Mexico: Tulum-A Backpacker’s Paradise

Located on the Caribbean coastline of Mexico’s Yucatán peninsula resides the small city of Tulum, formally known as one of the last walled cities built by the Mayans. With its sandy white beaches, popular cenotes, and intact Mayan ruins, Tulum has something for every type of traveler to enjoy.

Getting There

If you are planning a trip to Tulum, you will probably be flying into Cancun International Airport. From here, there are several options to get to Tulum.

Fastest but most expensive: Cancun Airport Shuttle

Taking a shuttle from the airport will get you to Tulum in a little less than 2 hours. However, a one way trip can cost up to $40, making it an $80+ for a roundtrip ride. You can find these express shuttles at the airport, and do not need to book it in advance.

Cheapest but longest: ADO Bus

The ADO bus is the best option to get to Tulum if you’re on a budget. For only 242 pesos~$12 USD you take an air-conditioned charter bus straight to the city. The only catch is that the ride will take about 2 1/2 hours making stops along the way, and you have to leave according to the timetables of the bus schedule which can be found here.

Most convenient: Renting a car

If you plan to be in Mexico for a while and plan to see more than just Tulum, the best option is to rent a car. You can rent a car in Mexico for as little as $15/day, which will allow you to explore everything on your own schedule, and give you more flexibility to reach places that you can’t get to via public transportation.

Where to Stay

Lucky Traveler Hostel-All Inclusive

When I first came across Lucky Traveler’s All Inclusive Hostel, I thought it was too good to be true. All you can eat/drink, free bike rentals, free guided tours, all at a hostel?  There had to be a catch so I went to go to find out for myself. To my surprise, everything matched the description and it ended up being the best hostel I ever stayed in. Besides the all inclusive amenities, the hostel also organizes free trips to different cenotes each day, providing transportation and lunch while you’re there. If you want to experience one of the best low-budget accommodations in Tulum. as well as great company, definitely include Lucky Traveler’s Hostel as a part of you trip.

Big shout out to Danny and Cesar for your wonderful hospitality!

P.S Bring bug spray!!!!!!

Things to Do

Mayan Ruins of Tulum

Tulum Ruins

If you choose to stay at Lucky Traveler’s hostel, you will be directly across the Tulum ruins, making it an easy walk or bike ride trip. The ruins aren’t as big as Chichen Itza, but they sit right above the ocean giving you the perfect beach day/sight seeing trip all in one. Try to get there early or before closing to beat the crowds.

Tip: After 4pm the tickets are half off!

***If you have time***

Take an excursion to Chichen Itza

One of the seven wonders of the world and a UNESCO World Heritage Site, Chichen Itza is a popular destination for any traveler visiting the Yuctan. Being one the most expansive and intact Mayan ruins in that region, there is plenty of history and culture to explore for hours.



• The easiest way to experience Chicen Itza is to book a tour. Most tours include transportation, admission, food, and a visit to the nearby cenote- Cenote Ik Kil.

• Try to arrive to the ruins early to avoid the crowds of tourists mid-day.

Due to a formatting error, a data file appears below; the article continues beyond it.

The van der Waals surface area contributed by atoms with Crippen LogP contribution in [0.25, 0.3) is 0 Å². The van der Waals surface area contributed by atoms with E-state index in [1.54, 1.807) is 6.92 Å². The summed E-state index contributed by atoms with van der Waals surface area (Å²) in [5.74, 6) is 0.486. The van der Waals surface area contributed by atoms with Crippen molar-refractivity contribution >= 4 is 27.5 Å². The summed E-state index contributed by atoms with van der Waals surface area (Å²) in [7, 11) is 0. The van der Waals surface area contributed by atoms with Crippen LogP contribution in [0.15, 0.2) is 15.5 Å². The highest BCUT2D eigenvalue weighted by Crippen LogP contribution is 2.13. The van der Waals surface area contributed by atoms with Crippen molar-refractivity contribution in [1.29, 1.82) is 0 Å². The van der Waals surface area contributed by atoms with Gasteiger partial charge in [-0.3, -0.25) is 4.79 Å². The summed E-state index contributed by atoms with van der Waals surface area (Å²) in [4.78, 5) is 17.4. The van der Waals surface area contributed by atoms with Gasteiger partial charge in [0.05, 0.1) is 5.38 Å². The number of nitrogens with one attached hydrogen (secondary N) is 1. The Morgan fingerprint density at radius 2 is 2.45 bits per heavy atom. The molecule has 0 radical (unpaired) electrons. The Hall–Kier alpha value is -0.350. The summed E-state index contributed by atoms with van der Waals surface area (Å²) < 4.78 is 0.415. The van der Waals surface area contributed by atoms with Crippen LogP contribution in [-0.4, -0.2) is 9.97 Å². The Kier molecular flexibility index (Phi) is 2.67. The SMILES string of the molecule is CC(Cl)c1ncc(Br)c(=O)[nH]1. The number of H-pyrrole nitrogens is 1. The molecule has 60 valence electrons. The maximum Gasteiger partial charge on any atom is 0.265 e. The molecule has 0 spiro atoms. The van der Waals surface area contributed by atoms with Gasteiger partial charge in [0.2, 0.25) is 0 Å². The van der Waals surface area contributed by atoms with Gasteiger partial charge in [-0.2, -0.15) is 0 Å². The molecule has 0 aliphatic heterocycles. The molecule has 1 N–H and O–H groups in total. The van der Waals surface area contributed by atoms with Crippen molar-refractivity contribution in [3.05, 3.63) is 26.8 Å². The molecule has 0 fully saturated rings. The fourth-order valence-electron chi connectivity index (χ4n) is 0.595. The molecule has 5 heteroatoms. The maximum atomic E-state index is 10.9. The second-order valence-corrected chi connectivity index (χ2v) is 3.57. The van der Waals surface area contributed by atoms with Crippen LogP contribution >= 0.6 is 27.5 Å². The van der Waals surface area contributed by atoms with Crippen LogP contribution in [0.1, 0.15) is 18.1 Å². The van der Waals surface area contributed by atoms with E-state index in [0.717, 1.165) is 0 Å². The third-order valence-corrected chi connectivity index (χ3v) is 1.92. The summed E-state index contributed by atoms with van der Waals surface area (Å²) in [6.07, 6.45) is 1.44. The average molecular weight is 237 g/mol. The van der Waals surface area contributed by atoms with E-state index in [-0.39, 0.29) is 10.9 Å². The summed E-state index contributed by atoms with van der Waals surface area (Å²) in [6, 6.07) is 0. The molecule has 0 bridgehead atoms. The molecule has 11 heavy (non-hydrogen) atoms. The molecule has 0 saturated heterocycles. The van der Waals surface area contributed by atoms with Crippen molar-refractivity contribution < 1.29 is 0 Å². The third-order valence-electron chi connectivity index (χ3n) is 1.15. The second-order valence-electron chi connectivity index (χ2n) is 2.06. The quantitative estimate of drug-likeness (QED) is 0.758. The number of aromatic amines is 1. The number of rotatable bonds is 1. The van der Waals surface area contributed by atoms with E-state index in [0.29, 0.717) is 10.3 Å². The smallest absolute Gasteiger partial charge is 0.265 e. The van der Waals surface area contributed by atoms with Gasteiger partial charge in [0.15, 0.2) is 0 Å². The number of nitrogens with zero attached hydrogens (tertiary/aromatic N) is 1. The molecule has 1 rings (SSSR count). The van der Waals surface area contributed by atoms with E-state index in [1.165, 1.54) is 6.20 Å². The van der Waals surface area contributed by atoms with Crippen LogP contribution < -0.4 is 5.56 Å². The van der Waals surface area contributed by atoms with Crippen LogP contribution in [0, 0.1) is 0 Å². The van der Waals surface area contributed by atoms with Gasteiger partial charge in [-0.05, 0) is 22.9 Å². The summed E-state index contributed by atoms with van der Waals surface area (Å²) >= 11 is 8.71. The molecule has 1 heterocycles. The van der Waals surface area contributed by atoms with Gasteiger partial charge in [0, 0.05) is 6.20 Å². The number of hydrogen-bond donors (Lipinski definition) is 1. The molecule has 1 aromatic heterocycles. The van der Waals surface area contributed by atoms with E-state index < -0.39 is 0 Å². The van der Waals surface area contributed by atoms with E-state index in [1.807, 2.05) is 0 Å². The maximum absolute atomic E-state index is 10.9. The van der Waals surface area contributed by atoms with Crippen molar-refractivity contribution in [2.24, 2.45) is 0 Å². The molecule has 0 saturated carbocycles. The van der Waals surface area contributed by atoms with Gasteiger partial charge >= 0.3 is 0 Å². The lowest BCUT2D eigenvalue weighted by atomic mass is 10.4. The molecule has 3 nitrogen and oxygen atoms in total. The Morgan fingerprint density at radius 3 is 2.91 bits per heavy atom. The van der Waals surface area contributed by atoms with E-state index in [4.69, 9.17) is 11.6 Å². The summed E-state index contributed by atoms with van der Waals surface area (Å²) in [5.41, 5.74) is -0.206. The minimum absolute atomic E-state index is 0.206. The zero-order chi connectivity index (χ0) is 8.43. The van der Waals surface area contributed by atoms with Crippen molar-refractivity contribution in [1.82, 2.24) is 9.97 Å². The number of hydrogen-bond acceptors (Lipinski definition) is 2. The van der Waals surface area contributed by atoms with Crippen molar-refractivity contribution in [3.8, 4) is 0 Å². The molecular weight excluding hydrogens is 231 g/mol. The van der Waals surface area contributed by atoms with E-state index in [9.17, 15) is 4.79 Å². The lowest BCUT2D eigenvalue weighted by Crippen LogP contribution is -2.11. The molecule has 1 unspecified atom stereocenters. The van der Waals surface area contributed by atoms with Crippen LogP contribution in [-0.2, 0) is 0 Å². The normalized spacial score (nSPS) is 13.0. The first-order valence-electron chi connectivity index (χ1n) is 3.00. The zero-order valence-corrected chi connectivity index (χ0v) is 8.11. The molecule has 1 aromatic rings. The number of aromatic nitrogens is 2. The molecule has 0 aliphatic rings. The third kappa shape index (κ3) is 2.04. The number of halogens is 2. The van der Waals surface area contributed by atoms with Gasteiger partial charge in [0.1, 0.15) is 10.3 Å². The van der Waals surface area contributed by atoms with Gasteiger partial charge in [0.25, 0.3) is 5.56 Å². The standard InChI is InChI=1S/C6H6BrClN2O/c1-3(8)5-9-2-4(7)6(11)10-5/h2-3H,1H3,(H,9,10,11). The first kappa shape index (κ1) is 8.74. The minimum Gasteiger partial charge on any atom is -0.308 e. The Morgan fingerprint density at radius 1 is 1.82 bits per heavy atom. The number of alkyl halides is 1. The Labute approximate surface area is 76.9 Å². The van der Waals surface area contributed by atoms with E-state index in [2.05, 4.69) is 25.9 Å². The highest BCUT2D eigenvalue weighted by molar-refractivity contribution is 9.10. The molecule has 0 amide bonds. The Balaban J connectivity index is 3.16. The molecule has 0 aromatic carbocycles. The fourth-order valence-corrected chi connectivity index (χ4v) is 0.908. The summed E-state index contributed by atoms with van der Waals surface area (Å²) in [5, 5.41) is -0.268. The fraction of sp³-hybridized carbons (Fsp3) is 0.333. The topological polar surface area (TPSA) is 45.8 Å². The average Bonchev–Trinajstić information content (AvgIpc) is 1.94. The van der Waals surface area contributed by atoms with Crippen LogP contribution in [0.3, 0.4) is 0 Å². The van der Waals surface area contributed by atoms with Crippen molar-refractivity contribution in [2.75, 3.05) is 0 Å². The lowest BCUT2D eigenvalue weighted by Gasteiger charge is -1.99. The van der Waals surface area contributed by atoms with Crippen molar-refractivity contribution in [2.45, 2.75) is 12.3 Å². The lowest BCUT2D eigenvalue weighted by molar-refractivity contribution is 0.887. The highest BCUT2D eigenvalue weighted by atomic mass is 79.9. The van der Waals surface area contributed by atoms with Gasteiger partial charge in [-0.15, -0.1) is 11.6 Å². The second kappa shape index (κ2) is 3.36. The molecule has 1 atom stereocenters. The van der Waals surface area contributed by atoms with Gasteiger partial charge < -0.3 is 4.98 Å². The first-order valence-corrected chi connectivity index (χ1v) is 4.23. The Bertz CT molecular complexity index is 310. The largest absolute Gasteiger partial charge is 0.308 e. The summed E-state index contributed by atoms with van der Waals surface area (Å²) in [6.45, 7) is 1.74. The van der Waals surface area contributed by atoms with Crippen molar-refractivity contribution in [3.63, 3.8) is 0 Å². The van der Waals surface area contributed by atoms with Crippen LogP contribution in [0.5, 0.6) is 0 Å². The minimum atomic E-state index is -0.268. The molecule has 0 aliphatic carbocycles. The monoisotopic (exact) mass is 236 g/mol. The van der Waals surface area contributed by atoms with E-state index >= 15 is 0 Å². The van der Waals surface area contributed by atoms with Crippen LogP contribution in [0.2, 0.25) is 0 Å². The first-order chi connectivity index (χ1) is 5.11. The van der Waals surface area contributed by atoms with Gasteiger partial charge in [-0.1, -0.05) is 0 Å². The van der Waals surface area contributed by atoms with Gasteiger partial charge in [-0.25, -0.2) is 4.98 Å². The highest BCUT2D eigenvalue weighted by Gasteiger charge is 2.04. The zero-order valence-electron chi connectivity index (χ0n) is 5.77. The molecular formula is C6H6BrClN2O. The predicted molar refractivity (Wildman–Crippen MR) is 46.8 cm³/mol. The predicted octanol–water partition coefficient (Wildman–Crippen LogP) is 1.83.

• Since 2006, tourists can’t climb the pyramid at Chichen Itza anymore. If you are looking for a more interactive experience where you can still climb and touch the pyramids, consider visiting the Mayan Ruins of Coba, just 40 minutes outside of Tulum.

• There are many souvenir vendors that will constantly try to haggle with you while you’re exploring Chichen Itza. Although this isn’t the ideal situation for some travelers, it makes it a great place to complete your souvenir shopping.

Cenotes. Cenotes. Cenotes.

No trip to Tulum is complete without visiting their famous cenotes. The Yucatan is known for having the widest range of these underwater limestone filled sink holes, where you can swim, snorkel, or even scuba dive.

Here are just a few of the many cenotes that I was able to explore during my trip to Tulum.

Cenote Calavera

This was definitely one of my favorite cenote’s I went to because of the lack of tourists, and the different sinkholes you could jump in to. It is also possible to explore this cave further by scuba diving.


Gran Cenote

The Gran Cenote is one of the more popular cenote’s that can be found in Tulum because of it’s size, and for the turtles and bats that can be found in the caves. The only downside to this cenote are the amount of tourists that it attracts.

Cenote Ik Kil

Located near Chichen Itza, Cenote Ik Kil was the biggest and most aesthetically appealing cenote I was able to visit. Although crowded with tourists, Cenote Ik Kil is definitely a must see if you are also visiting Chichen Itza. You can also jump from the top!

Visit the City Center of Tulum

Downtown Tulum is a charming small town filled with restaurants, bars, and small vendors. You can really get a feel for the laid back atmosphere of Tulum when exploring the center.

Go to the Beach!

Where’s the best beach in Tulum? Anywhere along the coast. Some sections of the beach may be located on private property which may ask for a small entrance fee, but also includes amenities.

Caleta Tankah  Laguna Kaan Lum

Other excursions

I could have spent weeks in Tulum and the surrounding areas because there is so much to explore.

Other excursions I didn’t have a chance to do but were recommended to me by other travelers include:


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